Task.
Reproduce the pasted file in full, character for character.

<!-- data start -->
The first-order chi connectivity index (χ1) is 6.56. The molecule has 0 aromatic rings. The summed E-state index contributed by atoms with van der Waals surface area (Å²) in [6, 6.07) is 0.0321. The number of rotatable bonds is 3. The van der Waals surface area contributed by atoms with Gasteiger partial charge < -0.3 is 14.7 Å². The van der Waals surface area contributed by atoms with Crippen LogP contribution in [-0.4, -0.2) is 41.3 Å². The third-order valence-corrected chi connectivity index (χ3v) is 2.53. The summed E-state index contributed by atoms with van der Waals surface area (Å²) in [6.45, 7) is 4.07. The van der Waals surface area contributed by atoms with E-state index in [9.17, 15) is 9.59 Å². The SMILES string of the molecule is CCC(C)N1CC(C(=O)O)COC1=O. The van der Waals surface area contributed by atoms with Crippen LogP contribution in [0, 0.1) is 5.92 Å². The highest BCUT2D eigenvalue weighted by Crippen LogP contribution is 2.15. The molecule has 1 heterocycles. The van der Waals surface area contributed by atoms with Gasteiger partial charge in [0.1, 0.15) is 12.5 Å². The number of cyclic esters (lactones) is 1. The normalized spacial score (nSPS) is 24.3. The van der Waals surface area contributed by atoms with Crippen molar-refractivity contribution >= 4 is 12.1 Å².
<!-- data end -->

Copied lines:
The first-order chi connectivity index (χ1) is 6.56. The molecule has 0 aromatic rings. The summed E-state index contributed by atoms with van der Waals surface area (Å²) in [6, 6.07) is 0.0321. The number of rotatable bonds is 3. The van der Waals surface area contributed by atoms with Gasteiger partial charge < -0.3 is 14.7 Å². The van der Waals surface area contributed by atoms with Crippen LogP contribution in [-0.4, -0.2) is 41.3 Å². The third-order valence-corrected chi connectivity index (χ3v) is 2.53. The summed E-state index contributed by atoms with van der Waals surface area (Å²) in [6.45, 7) is 4.07. The van der Waals surface area contributed by atoms with E-state index in [9.17, 15) is 9.59 Å². The SMILES string of the molecule is CCC(C)N1CC(C(=O)O)COC1=O. The van der Waals surface area contributed by atoms with Crippen LogP contribution in [0, 0.1) is 5.92 Å². The highest BCUT2D eigenvalue weighted by Crippen LogP contribution is 2.15. The molecule has 1 heterocycles. The van der Waals surface area contributed by atoms with Gasteiger partial charge in [0.1, 0.15) is 12.5 Å². The number of cyclic esters (lactones) is 1. The normalized spacial score (nSPS) is 24.3. The van der Waals surface area contributed by atoms with Crippen molar-refractivity contribution >= 4 is 12.1 Å².